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Substudy 15 Fact Sheet
An Analysis of Blockage to the Effective Transfer of Clients from
Acute Care to Home Care (NA101-15)
Canadian Policy Research Networks Inc., Ottawa
This project is one of fifteen sub-studies of the National Evaluation
of the Cost Effectiveness of Home Care Project (NA101). As hospitals are
subjected to financial pressures, early discharge policies, emergency
backlogs, and admission waiting lists, quality home care becomes critically
important. This has put pressure on the home care system as a whole and
in particular on the discharge relationships and processes between the
two sectors. This study was designed to identify the key problems or blockages
in this process by investigating how roles, relationships and structural
boundaries between the home care and hospital sectors affect patient discharge.
Interviews and focus groups were conducted with hospital and home care
practitioners in seven jurisdictions in Canada. These included care providers
and managers, community representatives, and administrators. As well,
the study was informed by an Expert Panel, representing a range of professions,
organizations and interests.
The project leaders identified a range of barriers that impeded effective
patient discharge. These included:
- systems barriers relating to definitions of roles and responsibilities,
and the scheduling, availability and assignment of human resources;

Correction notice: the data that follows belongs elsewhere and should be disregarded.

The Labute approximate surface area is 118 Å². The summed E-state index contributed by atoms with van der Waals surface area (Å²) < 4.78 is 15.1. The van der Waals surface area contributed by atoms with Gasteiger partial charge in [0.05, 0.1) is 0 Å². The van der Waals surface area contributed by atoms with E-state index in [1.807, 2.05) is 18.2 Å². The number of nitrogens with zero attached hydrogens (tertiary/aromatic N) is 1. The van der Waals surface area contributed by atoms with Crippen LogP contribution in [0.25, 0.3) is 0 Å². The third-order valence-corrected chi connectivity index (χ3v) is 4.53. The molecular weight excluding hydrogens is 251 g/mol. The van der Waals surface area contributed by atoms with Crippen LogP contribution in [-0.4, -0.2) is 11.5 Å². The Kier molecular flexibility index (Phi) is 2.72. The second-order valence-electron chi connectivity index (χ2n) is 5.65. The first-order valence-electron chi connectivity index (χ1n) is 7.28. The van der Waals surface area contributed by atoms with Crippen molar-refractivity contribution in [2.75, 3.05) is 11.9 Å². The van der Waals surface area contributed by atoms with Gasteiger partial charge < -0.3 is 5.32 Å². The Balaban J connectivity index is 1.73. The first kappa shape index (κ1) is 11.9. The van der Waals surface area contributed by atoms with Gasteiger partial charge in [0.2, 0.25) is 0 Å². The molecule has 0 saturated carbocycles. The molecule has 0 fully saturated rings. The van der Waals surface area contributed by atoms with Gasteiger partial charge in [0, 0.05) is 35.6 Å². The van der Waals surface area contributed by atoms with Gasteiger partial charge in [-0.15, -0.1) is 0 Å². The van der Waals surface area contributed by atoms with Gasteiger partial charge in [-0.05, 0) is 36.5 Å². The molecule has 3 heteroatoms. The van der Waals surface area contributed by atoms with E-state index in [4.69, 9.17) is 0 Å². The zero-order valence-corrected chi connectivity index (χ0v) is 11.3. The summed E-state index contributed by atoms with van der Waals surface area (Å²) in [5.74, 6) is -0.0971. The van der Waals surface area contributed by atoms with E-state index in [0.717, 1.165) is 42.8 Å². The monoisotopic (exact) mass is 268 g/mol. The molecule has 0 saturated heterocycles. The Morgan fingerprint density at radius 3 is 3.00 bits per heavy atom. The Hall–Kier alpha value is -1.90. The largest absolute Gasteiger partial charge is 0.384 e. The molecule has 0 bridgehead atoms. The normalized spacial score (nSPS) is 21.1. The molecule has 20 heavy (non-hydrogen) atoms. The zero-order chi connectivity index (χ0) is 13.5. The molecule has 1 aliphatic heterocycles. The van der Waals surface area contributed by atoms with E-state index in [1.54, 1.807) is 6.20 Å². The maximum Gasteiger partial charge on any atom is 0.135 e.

- family/caregiver/patient barriers relating to resistance to change,
lack of education/awareness of benefits of early discharge, and lack
of family or caregiver capacity to provide support to discharged patients;
- geographic barriers relating to rural access to services, supports,
equipment and supplies. Interjurisdictional barriers were also evident
in "out of region" patient discharge.
Systems management and control, resources and constant system change
were also identified as issues.
The project leaders indicated that their findings are important because,
in their view, lack of system resources is a significant barrier to more
effective discharge. Cost shifting between acute care and home care sectors
is also complicating the relationship, as is cost shifting between long
term care home supports to acute care home care supports. This is anticipated
to lead to greater demand on acute and institutional care, and to competition
for resources within the community sector. The community sector in general
is not resourced to support increasing numbers of post-acute patients
discharged from hospital. Finally, costs are shifting to the patient and
caregivers as the types and hours of service are reduced.
A systems framework developed by Minstzberg and Glouberman was valuable
in focussing attention on the boundaries between the home care and hospital
sectors and at the system level where they interact. The authors argue
that the current way of thinking about the elements of the system overlooks
this differentiation and ignores the dynamic nature of the system. The
study also synthesized relevant literature, conducted focus groups and
interviews, and undertook site visits.
This report provides a list of best practices for streamlining the movement
of clients between hospitals and home care.
HTF Contribution to the Project:
$1,505,000 (divided among the 15 sub-studies)
Language of Report: